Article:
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Sunday, April 10, 2011 1

I'm not ashamed to say that 50-60% of my interaction is text based.By this I mean Facebook chat, text messaging and I'll say BBM to look cool (even though I don't have a blackberry and actually use the inferior Whatsapp). However, it would seem that alongside this trend comes a host of new social problems  to be dealt with.

Hi. Hello. How are you? Good, You? Good,What you up to? Nothing,You? Nothing Much. Silence. These are the common traits of a forced conversation. I have one of these at least five times a week and probably with someone that's secretly following this blog. I always ask myself straight after such conversations why I even bother? Perhaps it's boredom. When one is done stalking the latest pictures of friends of friends Facebook can get boring. Even though I know the conversation will be just as boring perhaps something could change? maybe we could have deep chat? Another idea I've played with is that perhaps I feel the need to start conversation out of a sense of social pressure. Say you have just seen them out and about but didn't want a deep talk, maybe a small chat will make up for any perceived rudeness. Whatever the reason is, it happens, and it's made even more awkward by the fact that you both clearly remain online, making status' and posts...but just not talking to one another. 

Problem two is more uncomfortable. Your friend messages you something slightly difficult: "just learned my dad is gay, my parents 25 year marriage has been a sham, so upset bbe :( ". You're genuinely sad to hear this but cannot properly handle it via a text.  My inital response to such a tense text would be: "Ooh OK". Quickly followed up by sincere words of comfort. But it's too late, the damage is done, with the dreaded OK. It appears to be taken as a clear sign of the Gadaffi-like brutality of someone with no heart. I'd like to stand up for OK as a response. To me, it's simply a phrase of acknowledgement used to process ones thoughts before a heartfelt response. However, many a time have I turned conversation sour by using that response. Apparently already upset people find the handy OK a very evil phrase...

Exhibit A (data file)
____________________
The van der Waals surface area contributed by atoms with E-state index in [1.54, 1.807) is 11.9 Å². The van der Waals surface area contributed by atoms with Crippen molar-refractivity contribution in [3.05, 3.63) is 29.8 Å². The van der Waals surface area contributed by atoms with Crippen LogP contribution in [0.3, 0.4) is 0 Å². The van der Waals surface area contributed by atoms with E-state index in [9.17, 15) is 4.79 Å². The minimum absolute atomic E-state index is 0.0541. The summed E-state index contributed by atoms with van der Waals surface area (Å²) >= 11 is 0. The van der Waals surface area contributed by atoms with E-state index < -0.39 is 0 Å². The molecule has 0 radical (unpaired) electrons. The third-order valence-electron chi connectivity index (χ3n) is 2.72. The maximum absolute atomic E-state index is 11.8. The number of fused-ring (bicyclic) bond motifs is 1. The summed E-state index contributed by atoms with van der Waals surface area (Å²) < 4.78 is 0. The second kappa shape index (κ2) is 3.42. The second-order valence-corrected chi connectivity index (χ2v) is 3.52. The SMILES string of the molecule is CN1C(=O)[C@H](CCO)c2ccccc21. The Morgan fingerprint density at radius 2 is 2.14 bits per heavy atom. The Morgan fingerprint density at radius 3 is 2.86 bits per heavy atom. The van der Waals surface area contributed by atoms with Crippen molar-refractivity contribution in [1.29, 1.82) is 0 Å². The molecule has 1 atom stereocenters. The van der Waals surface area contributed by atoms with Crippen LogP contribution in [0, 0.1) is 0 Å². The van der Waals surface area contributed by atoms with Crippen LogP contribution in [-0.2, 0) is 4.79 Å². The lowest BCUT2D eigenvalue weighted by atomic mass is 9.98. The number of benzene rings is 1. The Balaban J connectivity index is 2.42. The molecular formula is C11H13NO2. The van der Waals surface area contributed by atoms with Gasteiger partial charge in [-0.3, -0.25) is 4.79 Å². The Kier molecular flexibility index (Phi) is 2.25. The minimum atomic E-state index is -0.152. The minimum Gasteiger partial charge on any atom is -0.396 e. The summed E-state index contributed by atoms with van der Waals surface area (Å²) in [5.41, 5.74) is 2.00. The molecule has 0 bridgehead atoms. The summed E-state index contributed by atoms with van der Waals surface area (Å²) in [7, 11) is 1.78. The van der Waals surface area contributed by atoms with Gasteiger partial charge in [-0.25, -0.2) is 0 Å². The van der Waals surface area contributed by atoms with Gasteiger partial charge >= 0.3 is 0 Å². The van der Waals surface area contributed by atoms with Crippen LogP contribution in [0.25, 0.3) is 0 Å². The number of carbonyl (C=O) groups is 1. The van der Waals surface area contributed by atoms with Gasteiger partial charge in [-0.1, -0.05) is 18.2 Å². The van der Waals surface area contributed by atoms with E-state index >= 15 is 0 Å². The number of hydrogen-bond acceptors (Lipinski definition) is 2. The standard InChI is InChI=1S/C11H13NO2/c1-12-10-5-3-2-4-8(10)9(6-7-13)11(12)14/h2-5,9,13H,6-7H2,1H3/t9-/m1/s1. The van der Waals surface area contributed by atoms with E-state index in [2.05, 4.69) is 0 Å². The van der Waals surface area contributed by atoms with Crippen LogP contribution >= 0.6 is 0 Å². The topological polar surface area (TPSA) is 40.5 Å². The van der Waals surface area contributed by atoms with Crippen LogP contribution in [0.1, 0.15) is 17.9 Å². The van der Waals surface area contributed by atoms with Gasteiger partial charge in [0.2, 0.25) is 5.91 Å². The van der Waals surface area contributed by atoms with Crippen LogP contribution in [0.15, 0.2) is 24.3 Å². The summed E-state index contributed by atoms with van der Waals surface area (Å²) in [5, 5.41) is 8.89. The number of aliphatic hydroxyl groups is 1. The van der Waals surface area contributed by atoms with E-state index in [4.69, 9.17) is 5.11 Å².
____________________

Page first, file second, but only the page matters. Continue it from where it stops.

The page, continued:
The final problem is one of tone. Jokes, stories, mood, nuance, effect and emphasis are all misshaped via BBM, text message or Facebook chat. Again this can offend an already tender person. You may try and lighten up the mood with a joke, but they probably won't see the funny side. You could try an emoticon to  convey a playful mood, but this will probably make it worse. Repeatedly get caught browsing something else whilst the other person smashes away at the keyboard and no matter how many times you say sorry be sure they are still very annoyed.

It seems inevitable that my gradual withdrawal from face to face conversation will only lead to more instant message based social problems as described above. If your heading down the same route or have experienced similar issues comment below.

1 comment:

  1. agreed. this is the very reason i force convo with you 3 times a week.
    Correct me if i'm wrong, but you said something about how these people are likely to be the ones that secretly follow this blog. They probably read these artful literary masterpieces and assume some sort of tongue-in-cheek, profound convo will unfold on whatsapp. Just saying. But, I like this post. 5 stars

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